More than 10 break-ins across Portchester since street light change ‘not an increase in crime,’ according to police
POLICE have seen no increase in crime in Portchester since overnight street lighting was turned off across Hampshire - with 12 car and residential break-ins occurring since the change.
PSCO for Portchester, Sophie Carter, told residents at a community action meeting this week that police were investigating six residential burglaries and six thefts from vehicles over the last three months.
She said the police had ‘not seen an increase in crime’ in the area ‘since the lights have been turned off.’
Since April 1, Hampshire County Council has turned off street lighting on residential roads between the hours of 1am and 4am every night to save £230,000 a year.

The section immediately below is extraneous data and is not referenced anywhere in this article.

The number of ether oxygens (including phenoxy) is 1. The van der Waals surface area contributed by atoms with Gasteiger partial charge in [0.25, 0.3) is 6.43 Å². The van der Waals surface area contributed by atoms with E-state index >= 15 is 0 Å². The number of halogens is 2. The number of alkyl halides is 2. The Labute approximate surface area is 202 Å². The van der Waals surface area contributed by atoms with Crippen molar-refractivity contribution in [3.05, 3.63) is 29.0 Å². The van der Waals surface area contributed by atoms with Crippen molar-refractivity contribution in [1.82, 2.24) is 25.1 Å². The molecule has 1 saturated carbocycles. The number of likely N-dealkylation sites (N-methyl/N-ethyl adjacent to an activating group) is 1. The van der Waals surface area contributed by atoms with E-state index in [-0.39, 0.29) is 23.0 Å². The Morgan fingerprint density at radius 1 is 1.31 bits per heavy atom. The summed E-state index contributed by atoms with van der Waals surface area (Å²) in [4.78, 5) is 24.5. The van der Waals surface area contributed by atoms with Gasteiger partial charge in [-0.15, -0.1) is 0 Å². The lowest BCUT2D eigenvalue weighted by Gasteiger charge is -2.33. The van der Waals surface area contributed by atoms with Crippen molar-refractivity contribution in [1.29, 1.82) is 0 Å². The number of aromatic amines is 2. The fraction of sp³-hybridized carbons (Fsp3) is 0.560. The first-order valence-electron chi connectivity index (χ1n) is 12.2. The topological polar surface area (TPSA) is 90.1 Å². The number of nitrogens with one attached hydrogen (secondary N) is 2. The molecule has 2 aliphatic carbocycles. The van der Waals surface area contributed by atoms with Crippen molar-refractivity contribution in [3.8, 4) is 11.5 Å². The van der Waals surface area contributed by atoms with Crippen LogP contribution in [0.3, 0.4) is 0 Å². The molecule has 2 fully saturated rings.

Victims of the recent overnight crimes across Fareham are concerned the lack of lighting is making life easier for criminals.
David Nevett said burglars took advantage of the ‘pitch black’ conditions after street lights were shut off to ransack his home in Jubilee Road, Portchester, last month.
The 72-year-old was asleep while thieves broke into his house and took credit cards, cash and irreplaceable pictures stored on a mobile phone.
He said: ‘I was very scared - it makes you feel like you go to bed at night and you are not safe in your own home.’
Dave Hayden, who lives in Clydesdale Road, said his car being broken into was ‘100 per cent connected to the street lights going off.’
He said: ‘I thought there would be more of a reaction from the council.’
Addressing the recent crimes in Portchester, Inspector Sarah Nicholson said: ‘These incidents were not part of a wider series, and one report was later deemed to have not been a crime.
‘We would like to reassure our communities that no burglaries have been reported in Portchester since 26 May, and there have been no reports of cars being broken into since 22 April.
‘Our officers have been engaging with local people in Portchester, offering crime prevention advice and tackling the issues that you have brought to our attention.’